Crandall, Ella Phillips (1871–1938)

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Crandall, Ella Phillips (1871–1938)

American nurse. Born on September 16, 1871, in Wellsville, New York; died on October 24, 1938, in New York City; graduated from Philadelphia General Hospital School of Nursing, 1897.

Ella Phillips Crandall was dedicated to establishing public nursing as a recognized profession with high standards. She was born in Wellsville, New York, but grew up in Dayton, Ohio. Two years after her graduation from Philadelphia General Hospital School of Nursing (1897), she returned to Dayton, taking positions as assistant superintendent of the Miami Valley Hospital and as director of the hospital's school of nursing, which was then newly founded. Moving to New York City in 1909, Crandall entered the New York School of Philanthropy. She worked for a year in the visiting nurse service of Lillian Wald 's Henry Street Settlement House, as a superintendent.

Crandall served on the graduate nursing faculty of Columbia University's Teachers College from 1910 to 1912, and in 1911 on a commission charged with researching the need for organized public-health work as well as the as yet unclarified role of nurses. As a result of the commission's work, the National Organization for Public Health Nursing emerged in 1912, and Crandall became executive secretary. She worked for the association for eight years, laboring to develop the field of public-health nursing into a recognized profession. Crandall traveled often, giving addresses, and contributed to the organization's Public Health Nurse (subsequently Public Health Nursing).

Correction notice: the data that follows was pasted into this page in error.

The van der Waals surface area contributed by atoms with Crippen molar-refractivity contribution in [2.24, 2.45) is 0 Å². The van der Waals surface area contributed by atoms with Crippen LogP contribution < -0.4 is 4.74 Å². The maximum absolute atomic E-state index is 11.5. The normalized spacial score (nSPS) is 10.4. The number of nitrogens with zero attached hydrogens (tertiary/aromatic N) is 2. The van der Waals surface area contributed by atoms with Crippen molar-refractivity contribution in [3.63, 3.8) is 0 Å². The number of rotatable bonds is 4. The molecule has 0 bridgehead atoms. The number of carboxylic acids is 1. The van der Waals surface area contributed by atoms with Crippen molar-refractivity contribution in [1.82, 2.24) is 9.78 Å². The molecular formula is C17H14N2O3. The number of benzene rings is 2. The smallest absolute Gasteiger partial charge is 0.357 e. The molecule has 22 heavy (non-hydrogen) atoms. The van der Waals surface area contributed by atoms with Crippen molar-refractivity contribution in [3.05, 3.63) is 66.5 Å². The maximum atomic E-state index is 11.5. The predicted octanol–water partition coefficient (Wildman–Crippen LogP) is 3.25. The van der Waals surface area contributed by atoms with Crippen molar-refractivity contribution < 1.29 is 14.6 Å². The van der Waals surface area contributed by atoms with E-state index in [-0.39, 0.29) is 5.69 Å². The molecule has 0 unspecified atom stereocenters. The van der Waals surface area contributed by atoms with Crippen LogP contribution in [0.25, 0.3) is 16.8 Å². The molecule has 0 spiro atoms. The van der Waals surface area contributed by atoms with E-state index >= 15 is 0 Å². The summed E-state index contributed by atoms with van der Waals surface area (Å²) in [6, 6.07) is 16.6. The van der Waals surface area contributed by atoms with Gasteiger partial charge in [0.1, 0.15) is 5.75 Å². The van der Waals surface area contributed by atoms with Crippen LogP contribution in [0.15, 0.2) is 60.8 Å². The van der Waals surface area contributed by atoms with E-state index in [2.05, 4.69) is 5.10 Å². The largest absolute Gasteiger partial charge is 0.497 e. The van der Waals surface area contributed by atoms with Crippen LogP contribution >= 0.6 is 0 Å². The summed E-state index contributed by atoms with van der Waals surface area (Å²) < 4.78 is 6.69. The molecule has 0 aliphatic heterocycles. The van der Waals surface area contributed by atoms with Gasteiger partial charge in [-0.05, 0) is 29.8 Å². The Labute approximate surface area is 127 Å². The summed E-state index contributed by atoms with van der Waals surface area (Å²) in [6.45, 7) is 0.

She worked on the American Red Cross' nursing committee during the First World War and served as executive secretary of the National Emergency Committee on Nursing of the General Medical Board of the Council of National Defense. In 1920, she resigned from her post as head of the Public Health Nursing organization but remained active on behalf of public-health nursing. From 1922 to 1925, Crandall served as associate director of the American Child Health Association and in 1927 was named executive secretary of the Payne Fund, a newly formed philanthropic foundation that sponsored research in the field of education. She died on October 24, 1938, in New York City.

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Crandall, Ella Phillips (1871–1938)

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